Gene variations at birth reveal origins of immune disease

gene therapy, rheumatoid arthritis treatment, gene therapy arthritis, arthritis digest magazineGenes identified in cord samples of new babies may explain the origins of chronic immune and inflammatory diseases including rheumatoid arthritis, type 1 diabetes and coeliac disease. It is hoped that these genes can be targeted for therapeutic intervention to stop the diseases in their tracks, well before symptoms occur.

“Disease is partly due to changes, both large and small, in our genome – the DNA that we’re born with and which is a major driving force in all our cells,” Dr Michael Inouye, the lead investigator, explains. “That means, genomics can be used to estimate disease risk from a very early age.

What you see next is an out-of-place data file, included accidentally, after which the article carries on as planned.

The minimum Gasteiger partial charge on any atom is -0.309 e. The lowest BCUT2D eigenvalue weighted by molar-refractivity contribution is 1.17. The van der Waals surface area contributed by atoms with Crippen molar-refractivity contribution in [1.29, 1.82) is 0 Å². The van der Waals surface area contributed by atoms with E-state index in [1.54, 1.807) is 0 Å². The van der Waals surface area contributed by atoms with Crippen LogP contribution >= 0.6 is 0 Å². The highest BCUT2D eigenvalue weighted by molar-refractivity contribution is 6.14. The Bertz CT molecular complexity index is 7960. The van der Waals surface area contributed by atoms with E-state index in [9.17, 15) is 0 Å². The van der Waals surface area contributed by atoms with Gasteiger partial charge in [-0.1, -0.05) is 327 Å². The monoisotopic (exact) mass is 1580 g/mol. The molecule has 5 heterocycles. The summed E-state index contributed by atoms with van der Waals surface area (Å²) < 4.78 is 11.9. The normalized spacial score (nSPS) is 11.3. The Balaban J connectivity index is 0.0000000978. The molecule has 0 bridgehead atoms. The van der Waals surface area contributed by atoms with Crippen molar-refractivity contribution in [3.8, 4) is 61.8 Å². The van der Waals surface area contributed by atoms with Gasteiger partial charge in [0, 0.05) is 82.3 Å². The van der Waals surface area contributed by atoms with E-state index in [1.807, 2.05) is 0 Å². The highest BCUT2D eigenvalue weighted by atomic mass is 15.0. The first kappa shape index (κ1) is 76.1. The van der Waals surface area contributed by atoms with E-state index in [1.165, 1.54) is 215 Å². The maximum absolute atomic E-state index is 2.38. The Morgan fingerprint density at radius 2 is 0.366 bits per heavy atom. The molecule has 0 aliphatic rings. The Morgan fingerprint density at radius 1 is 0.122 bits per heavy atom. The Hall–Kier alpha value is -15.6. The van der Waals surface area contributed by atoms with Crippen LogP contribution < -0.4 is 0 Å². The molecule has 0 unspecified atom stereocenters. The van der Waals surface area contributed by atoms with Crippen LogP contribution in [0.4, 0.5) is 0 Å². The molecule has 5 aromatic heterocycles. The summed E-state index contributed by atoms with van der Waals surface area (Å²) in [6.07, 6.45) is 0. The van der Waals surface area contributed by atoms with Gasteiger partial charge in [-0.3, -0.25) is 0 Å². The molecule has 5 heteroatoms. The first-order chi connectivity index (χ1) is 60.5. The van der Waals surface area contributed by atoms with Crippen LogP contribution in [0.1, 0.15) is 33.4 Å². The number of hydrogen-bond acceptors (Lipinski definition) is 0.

“With so many diseases sharing a root in the immune system and inflammation we can leverage this information to better understand where each disease has a molecular weak spot and to what extent these are shared among different diseases. We’ve shown this can be dissected using genetics and polygenic risk, hopefully leading to targeted preventative interventions for those who need them most, with the aim of keeping people living healthier for longer.”

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